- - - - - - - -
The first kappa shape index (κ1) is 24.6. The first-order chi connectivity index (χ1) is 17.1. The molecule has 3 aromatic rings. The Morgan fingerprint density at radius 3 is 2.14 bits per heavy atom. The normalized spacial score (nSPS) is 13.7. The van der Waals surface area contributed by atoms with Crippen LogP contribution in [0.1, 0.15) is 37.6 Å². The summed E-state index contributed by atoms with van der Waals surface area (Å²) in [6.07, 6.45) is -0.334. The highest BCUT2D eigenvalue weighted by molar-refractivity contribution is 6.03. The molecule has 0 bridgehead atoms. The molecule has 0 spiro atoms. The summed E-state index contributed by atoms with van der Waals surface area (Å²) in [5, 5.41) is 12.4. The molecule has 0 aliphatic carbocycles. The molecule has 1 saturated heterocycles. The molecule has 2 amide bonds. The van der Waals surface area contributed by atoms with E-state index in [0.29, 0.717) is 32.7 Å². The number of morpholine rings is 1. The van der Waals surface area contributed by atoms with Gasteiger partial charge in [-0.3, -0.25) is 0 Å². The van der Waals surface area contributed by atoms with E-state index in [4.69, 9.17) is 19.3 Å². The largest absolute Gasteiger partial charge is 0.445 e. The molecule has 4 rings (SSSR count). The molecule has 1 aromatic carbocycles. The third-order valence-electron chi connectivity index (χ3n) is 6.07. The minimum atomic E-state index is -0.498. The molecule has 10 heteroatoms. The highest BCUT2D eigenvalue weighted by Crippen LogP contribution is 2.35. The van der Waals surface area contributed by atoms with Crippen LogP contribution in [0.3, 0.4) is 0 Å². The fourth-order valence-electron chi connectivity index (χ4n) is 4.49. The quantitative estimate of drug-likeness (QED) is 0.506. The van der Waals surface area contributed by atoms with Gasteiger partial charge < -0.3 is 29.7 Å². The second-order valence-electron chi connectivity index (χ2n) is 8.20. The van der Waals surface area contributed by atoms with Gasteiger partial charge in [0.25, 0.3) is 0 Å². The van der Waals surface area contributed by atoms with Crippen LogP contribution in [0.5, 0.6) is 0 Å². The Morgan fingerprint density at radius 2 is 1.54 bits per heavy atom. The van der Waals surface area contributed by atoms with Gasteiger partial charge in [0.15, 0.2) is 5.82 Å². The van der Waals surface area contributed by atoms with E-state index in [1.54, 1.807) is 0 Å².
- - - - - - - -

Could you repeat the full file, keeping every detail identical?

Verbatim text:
The first kappa shape index (κ1) is 24.6. The first-order chi connectivity index (χ1) is 17.1. The molecule has 3 aromatic rings. The Morgan fingerprint density at radius 3 is 2.14 bits per heavy atom. The normalized spacial score (nSPS) is 13.7. The van der Waals surface area contributed by atoms with Crippen LogP contribution in [0.1, 0.15) is 37.6 Å². The summed E-state index contributed by atoms with van der Waals surface area (Å²) in [6.07, 6.45) is -0.334. The highest BCUT2D eigenvalue weighted by molar-refractivity contribution is 6.03. The molecule has 0 bridgehead atoms. The molecule has 0 spiro atoms. The summed E-state index contributed by atoms with van der Waals surface area (Å²) in [5, 5.41) is 12.4. The molecule has 0 aliphatic carbocycles. The molecule has 1 saturated heterocycles. The molecule has 2 amide bonds. The van der Waals surface area contributed by atoms with E-state index in [0.29, 0.717) is 32.7 Å². The number of morpholine rings is 1. The van der Waals surface area contributed by atoms with Gasteiger partial charge in [-0.3, -0.25) is 0 Å². The van der Waals surface area contributed by atoms with E-state index in [4.69, 9.17) is 19.3 Å². The largest absolute Gasteiger partial charge is 0.445 e. The molecule has 4 rings (SSSR count). The molecule has 1 aromatic carbocycles. The third-order valence-electron chi connectivity index (χ3n) is 6.07. The minimum atomic E-state index is -0.498. The molecule has 10 heteroatoms. The highest BCUT2D eigenvalue weighted by Crippen LogP contribution is 2.35. The van der Waals surface area contributed by atoms with Crippen LogP contribution in [0.3, 0.4) is 0 Å². The fourth-order valence-electron chi connectivity index (χ4n) is 4.49. The quantitative estimate of drug-likeness (QED) is 0.506. The van der Waals surface area contributed by atoms with Gasteiger partial charge < -0.3 is 29.7 Å². The second-order valence-electron chi connectivity index (χ2n) is 8.20. The van der Waals surface area contributed by atoms with Gasteiger partial charge in [0.25, 0.3) is 0 Å². The van der Waals surface area contributed by atoms with Crippen LogP contribution in [0.5, 0.6) is 0 Å². The Morgan fingerprint density at radius 2 is 1.54 bits per heavy atom. The van der Waals surface area contributed by atoms with Gasteiger partial charge in [0.15, 0.2) is 5.82 Å². The van der Waals surface area contributed by atoms with E-state index in [1.54, 1.807) is 0 Å².